Not long ago, we reported on how oil and gas company Shell took legal measures against the environmentalists working with Greenpeace.
Thus, they tried to get a judge to forbid them from organizing future protests intended to keep some of its facilities to carry on with their daily routine.
The official website for Greenpeace informs us that the judge who ruled in their favor and not in favor of Shell based his decision on the fact that, “A company like Shell, that is taking actions that are controversial in society and which many people will object to, can and should expect that actions will be taken to try to change its mind.”
However, both Greenpeace Netherlands and Greenpeace International were asked to no longer organize protests that might block work at various of Shell's properties (be they petrol stations, offices and other similar facilities) for longer than two hours.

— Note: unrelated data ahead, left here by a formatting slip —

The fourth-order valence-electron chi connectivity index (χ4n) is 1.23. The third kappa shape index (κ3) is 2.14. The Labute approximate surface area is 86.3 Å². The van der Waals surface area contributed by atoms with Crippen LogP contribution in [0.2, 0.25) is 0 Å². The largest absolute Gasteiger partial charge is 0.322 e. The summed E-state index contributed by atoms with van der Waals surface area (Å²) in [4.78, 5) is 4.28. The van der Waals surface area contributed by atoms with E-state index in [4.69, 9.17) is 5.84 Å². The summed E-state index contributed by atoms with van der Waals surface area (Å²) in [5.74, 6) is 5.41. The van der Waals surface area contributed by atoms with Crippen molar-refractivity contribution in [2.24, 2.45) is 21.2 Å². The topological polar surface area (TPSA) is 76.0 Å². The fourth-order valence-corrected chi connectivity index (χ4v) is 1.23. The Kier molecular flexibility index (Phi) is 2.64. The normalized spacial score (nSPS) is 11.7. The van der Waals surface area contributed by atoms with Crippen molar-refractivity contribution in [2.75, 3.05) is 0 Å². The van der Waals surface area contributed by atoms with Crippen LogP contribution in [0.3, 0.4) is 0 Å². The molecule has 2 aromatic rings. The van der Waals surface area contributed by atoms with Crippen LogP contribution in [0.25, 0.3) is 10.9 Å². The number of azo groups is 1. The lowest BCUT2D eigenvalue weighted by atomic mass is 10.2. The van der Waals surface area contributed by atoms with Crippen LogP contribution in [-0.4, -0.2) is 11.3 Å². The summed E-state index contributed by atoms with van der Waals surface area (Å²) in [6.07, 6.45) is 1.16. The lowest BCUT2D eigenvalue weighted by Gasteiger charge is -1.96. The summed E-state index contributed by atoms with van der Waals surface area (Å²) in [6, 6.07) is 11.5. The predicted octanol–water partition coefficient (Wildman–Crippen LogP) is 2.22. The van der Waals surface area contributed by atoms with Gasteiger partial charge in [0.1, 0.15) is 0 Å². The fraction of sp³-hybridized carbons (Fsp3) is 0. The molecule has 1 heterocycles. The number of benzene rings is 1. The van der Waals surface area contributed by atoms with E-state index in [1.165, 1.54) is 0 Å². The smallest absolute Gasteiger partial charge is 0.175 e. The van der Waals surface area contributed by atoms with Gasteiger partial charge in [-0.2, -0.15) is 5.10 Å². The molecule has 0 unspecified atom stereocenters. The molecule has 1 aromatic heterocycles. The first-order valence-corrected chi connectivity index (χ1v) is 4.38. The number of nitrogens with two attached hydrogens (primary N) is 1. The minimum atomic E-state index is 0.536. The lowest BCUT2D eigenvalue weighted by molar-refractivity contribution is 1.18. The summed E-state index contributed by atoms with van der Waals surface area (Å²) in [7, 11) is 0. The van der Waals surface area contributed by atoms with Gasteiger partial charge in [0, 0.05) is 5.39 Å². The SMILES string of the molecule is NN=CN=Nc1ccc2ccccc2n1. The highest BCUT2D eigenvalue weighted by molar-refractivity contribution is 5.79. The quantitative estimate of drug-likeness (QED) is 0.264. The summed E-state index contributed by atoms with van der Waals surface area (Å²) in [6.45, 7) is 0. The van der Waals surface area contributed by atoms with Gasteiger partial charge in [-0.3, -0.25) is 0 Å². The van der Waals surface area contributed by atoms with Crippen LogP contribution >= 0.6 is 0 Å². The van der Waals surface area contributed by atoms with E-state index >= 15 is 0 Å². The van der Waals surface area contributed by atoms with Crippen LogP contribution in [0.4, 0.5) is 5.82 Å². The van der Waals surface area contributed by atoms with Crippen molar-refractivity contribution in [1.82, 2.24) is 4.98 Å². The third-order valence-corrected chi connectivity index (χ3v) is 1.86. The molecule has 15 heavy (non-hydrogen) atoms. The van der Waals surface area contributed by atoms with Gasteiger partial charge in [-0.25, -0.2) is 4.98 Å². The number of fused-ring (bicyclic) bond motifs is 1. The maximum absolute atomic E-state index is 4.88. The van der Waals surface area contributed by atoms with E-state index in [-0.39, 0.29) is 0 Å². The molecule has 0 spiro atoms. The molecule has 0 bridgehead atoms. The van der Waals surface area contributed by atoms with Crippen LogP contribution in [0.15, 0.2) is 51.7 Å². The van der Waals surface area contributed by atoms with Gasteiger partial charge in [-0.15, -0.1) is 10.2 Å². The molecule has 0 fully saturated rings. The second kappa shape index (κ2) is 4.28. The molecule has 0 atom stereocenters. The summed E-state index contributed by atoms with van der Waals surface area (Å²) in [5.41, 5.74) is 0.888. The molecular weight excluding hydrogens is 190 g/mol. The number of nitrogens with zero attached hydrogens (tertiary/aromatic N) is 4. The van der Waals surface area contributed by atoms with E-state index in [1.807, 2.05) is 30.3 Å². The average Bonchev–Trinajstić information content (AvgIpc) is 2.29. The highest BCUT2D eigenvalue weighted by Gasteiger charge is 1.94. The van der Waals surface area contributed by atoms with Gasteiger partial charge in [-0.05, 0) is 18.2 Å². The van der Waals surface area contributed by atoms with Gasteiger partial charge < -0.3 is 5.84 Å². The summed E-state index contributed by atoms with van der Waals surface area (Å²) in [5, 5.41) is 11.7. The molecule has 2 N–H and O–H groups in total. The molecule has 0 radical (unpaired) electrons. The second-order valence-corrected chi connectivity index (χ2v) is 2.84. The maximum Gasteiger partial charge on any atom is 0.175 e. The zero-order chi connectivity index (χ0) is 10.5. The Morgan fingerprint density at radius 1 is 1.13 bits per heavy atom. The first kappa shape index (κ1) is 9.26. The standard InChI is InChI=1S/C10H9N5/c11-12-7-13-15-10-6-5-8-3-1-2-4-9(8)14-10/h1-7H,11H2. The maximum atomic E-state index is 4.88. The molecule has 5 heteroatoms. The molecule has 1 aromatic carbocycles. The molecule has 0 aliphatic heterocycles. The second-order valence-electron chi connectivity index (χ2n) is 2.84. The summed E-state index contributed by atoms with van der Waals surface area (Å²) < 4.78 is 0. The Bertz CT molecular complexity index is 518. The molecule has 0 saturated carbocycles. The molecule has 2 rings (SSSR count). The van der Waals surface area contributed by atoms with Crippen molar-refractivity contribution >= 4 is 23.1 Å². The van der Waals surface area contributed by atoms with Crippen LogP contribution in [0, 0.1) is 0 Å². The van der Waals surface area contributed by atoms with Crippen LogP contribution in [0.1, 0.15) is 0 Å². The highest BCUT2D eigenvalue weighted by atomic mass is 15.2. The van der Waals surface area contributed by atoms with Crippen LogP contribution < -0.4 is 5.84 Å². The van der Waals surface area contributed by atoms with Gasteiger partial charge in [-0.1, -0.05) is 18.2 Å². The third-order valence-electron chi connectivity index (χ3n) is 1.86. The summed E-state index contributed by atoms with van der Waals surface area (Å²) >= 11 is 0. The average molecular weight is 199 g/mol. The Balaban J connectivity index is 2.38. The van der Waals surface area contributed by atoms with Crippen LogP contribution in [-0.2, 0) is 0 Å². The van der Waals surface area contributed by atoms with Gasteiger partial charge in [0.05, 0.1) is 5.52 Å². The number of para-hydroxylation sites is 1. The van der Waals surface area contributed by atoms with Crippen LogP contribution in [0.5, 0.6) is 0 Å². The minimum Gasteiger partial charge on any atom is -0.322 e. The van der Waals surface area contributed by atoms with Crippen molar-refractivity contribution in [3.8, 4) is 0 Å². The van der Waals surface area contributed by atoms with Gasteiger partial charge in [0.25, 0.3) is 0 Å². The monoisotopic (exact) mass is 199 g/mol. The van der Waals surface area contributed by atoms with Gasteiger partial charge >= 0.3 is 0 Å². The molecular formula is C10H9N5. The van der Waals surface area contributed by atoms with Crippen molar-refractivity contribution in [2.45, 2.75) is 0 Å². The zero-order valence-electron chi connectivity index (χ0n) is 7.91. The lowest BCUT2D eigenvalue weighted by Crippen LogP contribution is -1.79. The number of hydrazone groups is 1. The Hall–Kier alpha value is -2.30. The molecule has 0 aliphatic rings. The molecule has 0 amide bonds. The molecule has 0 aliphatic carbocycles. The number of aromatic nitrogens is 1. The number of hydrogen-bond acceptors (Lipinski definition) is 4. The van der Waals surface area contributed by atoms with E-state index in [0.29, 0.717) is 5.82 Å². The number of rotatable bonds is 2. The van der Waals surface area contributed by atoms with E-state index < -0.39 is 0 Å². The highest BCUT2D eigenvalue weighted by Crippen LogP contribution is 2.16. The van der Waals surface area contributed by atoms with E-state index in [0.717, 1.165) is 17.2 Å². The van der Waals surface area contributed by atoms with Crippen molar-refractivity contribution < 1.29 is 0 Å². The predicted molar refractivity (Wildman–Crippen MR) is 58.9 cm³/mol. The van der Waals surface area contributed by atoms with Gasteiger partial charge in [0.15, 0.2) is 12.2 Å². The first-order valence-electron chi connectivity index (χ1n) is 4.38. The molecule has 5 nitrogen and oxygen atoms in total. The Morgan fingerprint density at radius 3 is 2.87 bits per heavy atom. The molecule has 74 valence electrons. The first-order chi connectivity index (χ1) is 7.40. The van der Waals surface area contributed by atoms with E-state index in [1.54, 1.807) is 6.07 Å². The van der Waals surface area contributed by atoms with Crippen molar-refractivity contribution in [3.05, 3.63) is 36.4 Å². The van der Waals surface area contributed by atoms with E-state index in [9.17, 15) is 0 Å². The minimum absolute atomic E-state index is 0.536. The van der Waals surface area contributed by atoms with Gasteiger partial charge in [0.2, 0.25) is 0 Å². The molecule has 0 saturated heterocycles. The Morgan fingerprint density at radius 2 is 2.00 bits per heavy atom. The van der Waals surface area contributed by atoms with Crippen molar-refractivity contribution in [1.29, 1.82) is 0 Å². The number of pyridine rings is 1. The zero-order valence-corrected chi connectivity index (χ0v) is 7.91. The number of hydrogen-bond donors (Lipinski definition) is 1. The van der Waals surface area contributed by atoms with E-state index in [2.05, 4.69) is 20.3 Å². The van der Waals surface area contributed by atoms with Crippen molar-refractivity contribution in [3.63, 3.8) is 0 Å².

Should they fail to abide by these rules and regulations, they are to face penalties.
Apparently, Shell is first and foremost upset about the fact that this organization and those working close with it almost never come up with legitimate ways to protest its working agenda.
However, Greenpeace points out that their setting up petitions and questioning Shell's plans to manage potential oil spills in the Arctic are anything but not legitimate ways to protest, which is why we should expect that this organization will move forward with its anti-drilling campaign much in the same way as they did in the past.
“As you might have guessed, this narrow injunction will do nothing to prevent us from opposing Shell's reckless plans with creativity and passion,” reads Greenpeace's response to this court ruling and to said oil and gas company's complaints.
Via: Update: Court Rules in Favor of Greenpeace, Not Shell